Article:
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Books Books 91 - 100 of 146 on If it be you that stirs these daughters' hearts Against their father, fool me not....  
" If it be you that stirs these daughters' hearts Against their father, fool me not so much To bear it tamely; touch me with noble anger, And let not women's weapons, water-drops, Stain my man's cheeks! No, you unnatural hags, I will have such revenges... "
Shakespeare's tragedy of King Lear - Page 92
by William Shakespeare - 1898 - 267 pages
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King Lear

William Shakespeare - Juvenile Nonfiction - 1990 - 314 pages
...keep you warm. Whereas true need - [He breaks of f] Heavens, give me patience, the patience l require! You see me here, you gods, a poor old man, as full of grief as l am of age; wretched in both respects! lf you are responsible for turning these daughters' hearts...
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The Psychotherapy of the Elderly Self

Hyman L. Muslin - Family & Relationships - 1992 - 220 pages
...everything. (Act II, sc. VII, 1, 158-164) And Lear, crying out against old age and disloyal children: You see me here, you gods, a poor old man, As full...grief as age; wretched in both, If it be you that stir these daughters' hearts Against their father, fool me not so much To bear it tamely; touch me...
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The Tragedy of King Lear

William Shakespeare - Drama - 1992 - 313 pages
...You heavens, give me that patience, patience I need. You see me here, you gods, a poor old man, 265 As full of grief as age, wretched in both; If it be you that stirs these daughters' hearts 249 look] F; seem Q 251 sD] Hanmer; not in q, F 256 need] F; needes Q 257 nced!) need: F; deed, Q 259...
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The Masks of King Lear

Marvin Rosenberg - Literary Criticism - 1972 - 431 pages
...seeks sympathy. He hopes still that the gods may love old menó though they have given no sign of it. You see me here, you Gods, a poor old man, As full of grief as age . . . ( 2 74-2 75 ). For the first time he suspects these Gods may be against him, and he himself bids...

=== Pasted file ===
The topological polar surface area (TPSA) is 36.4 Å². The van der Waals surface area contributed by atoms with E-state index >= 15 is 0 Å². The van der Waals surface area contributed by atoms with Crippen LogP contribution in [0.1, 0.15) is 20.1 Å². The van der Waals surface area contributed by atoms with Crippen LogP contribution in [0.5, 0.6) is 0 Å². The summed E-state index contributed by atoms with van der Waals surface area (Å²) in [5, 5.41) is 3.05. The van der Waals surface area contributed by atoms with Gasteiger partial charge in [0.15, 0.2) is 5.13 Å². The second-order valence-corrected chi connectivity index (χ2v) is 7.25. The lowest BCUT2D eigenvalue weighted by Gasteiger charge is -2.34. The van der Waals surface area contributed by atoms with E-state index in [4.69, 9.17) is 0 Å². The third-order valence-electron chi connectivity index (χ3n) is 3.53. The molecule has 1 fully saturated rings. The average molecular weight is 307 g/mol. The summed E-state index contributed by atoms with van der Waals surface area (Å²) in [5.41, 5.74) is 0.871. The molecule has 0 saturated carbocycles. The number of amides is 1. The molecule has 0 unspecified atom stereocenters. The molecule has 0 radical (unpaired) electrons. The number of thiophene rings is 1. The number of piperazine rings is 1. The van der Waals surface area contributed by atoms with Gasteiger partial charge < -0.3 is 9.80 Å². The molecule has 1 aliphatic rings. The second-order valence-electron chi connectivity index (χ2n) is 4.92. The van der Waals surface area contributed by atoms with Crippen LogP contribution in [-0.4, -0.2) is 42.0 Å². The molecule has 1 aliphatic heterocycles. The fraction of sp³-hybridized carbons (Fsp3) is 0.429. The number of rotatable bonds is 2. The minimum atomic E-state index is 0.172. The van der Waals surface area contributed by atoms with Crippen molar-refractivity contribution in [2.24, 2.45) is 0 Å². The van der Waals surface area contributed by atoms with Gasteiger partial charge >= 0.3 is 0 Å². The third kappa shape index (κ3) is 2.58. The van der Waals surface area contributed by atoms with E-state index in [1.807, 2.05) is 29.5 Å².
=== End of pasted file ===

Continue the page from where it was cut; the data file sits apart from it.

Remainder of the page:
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The First Quarto of King Lear

William Shakespeare - Drama - 1994 - 141 pages
...You heavens, give me that patience, patience I need. You see me here, you gods, a poor old fellow, As full of grief as age, wretched in both. If it be...daughters' hearts Against their father, fool me not so much 245 To bear it tamely. Touch me with noble anger, O, let not women's weapons, water-drops, 215 Why...
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The First Quarto of King Lear

William Shakespeare - Drama - 1994 - 141 pages
...You heavens, give me that patience, patience I need. You see me here, you gods, a poor old fellow, As full of grief as age, wretched in both. If it be...daughters' hearts Against their father, fool me not so much 245 To bear it tamely. Touch me with noble anger, O, let not women's weapons, water-drops, 215 Why...
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Selected Poems

William Shakespeare - Poetry - 1995 - 128 pages
...Why, nature needs not what thou gorgeous wear'st, Which scarcely keeps thee warm. But, for true need You see me here, you gods, a poor old man, As full...daughters' hearts Against their father, fool me not so much To bear it tamely; touch me with noble anger, And let not women's weapons, water drops, Stain my man's...
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Shakespeare's Political Pageant: Essays in Literature and Politics

Joseph Alulis, Vickie B. Sullivan - Drama - 1996 - 276 pages
...daughters strip away every shred of dignity he has left. With all his pride, Lear resists this process: You see me here, you gods, a poor old man. As full...daughters' hearts Against their father, fool me not so much To bear it tamely; touch me with noble anger, And let not women's weapons, water-drops, Stain my man's...
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Elizabethan Theater: Essays in Honor of S. Schoenbaum

Samuel Schoenbaum, R. B. Parker, Sheldon P. Zitner - Literary Criticism - 1996 - 324 pages
...he is driven to realize more fully when both Regan and Goneril join to strip him of his retainers: You see me here, you gods, a poor old man, As full of grief as age, wretched in both. (2.4.272-73) If Lear in his natural body is "a poor old man," at the same time he remains the king,...
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Shakespeare the Playwright: A Companion to the Complete Tragedies, Histories ...

Victor L. Cahn - Drama - 1996 - 865 pages
...wretched in both. (II, iv, 272-273) For the first time he regards himself as a man instead of as a king: If it be you that stirs these daughters' hearts Against their father, fool me not so much To bear it tamely . . . (II, iv, 274-276) He asks a question that recurs throughout the play: What...
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